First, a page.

Until recently, things have been pretty quiet at my feeders; as the seasons turn, my finches and cardinals have left for warmer climes, and my sweet little chipmunk is hoarding seed like a banshee to prepare for his upcoming months-long nap. There are, however, a few of my avian friends who have stuck around and they always brighten my day. First, we now have two tufted titmice who visit my feeder together. This makes me think they’re a couple, but I need to do some research on the differences between males and females so I can be sure. They look exactly alike to me. They are like my chickadees in that they take a seed or two at a time and fly up into the trees to eat. According to the Cornell Lab Of Ornithology’s article I read, this is because they have to look down and hammer at seeds to shell them, so they can’t be on the lookout for predators and eat at the same time. Fascinating, isn’t it? We also still have a metric crapton of mourning doves – at one point, I counted twelve of them on the ground under the feeders, but the average is between five and seven. What has really excited me, though, is that our blue jay is coming back and on Sunday, he brought two of his friends with him. Like my cardinals, the jays are quite skittish around other birds and prefer to eat alone. I put out squirrel food that consists of peanuts, sunflower seeds and corn, and the corn seems to be their favorite food, although they like the peanuts too. It’s funny because my husband’s grandmother HATED blue jays because she thought they were mean, nasty scavengers that harmed her songbirds, but I adore them. They are easily in my top five favorite bird list because of their plucky personalities; not only that, but they are members of the corvid family, which include ravens, crows, and blackbirds and corvids are among the smartest birds in the avian world. Yes, they do sometimes attack nests and eat the eggs, but as I said before when discussing cowbirds, jays don’t act out of malice. They are acting on instinct that at one point in their evolutionary past must have allowed them to survive, but now they primarily eat corn, seeds and nuts. Blue jays are God’s creatures and I love being able to care for them.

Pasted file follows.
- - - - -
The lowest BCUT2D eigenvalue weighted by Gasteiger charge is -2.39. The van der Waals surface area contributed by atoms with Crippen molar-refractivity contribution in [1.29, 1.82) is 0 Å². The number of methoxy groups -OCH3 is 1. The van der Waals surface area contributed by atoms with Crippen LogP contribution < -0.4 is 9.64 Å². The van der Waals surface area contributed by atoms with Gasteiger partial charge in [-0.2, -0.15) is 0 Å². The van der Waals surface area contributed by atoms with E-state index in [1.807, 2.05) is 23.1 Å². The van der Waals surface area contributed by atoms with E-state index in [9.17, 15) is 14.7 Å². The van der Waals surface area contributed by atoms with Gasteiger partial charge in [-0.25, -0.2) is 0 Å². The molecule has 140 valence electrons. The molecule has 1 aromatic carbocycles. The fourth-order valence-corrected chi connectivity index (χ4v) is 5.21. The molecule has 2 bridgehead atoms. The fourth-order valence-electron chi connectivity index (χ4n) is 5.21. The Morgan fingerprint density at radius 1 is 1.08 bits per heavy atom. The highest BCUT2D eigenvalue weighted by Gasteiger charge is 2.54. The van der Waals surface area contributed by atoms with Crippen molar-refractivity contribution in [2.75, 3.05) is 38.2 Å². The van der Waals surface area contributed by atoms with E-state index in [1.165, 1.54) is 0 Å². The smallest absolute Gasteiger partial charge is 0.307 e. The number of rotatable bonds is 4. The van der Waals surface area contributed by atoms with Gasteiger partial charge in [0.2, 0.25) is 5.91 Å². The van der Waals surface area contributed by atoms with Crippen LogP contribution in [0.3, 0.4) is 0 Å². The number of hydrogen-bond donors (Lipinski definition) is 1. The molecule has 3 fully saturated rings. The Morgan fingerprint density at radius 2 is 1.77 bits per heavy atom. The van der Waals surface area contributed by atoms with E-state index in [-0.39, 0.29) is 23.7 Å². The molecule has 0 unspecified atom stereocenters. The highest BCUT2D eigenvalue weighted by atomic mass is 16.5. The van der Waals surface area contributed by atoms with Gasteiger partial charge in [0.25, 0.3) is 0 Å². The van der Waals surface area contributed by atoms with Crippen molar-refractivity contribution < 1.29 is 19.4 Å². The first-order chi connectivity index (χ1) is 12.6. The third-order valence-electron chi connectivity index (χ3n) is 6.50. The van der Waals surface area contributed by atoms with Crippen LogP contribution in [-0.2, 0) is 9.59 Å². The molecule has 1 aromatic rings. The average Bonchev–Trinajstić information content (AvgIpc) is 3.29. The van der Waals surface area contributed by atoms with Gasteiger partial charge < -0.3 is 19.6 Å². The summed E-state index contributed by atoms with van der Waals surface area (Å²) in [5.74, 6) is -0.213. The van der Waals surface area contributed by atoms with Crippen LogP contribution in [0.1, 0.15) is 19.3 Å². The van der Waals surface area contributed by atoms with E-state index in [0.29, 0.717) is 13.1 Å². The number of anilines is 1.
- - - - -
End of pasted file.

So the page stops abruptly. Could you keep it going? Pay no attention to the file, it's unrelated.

Some Fun Blue Jay Facts (brought to you by my favorite resource, the Cornell Lab of Ornithology website):
* There is no visual difference between a male and female blue jay. The only way to tell them apart is to watch their nesting habits. Females build the nests and incubate the chicks while the males gather nesting materials and bring the female food when there are chicks in the nest.
* Jay pick a mate in the first year of their life and remain monogamous their entire lives.
* Blue jays have been known to make simple tools to pick open seed pods (Corvid intelligence!)
* The oldest known blue jay in captivity lived to be 26 years old and wild blue jays have an average lifespan of seven years.
* Blue jays are credited with helping seed dispersal because they stash seeds away for the winter and then don’t always come back for them.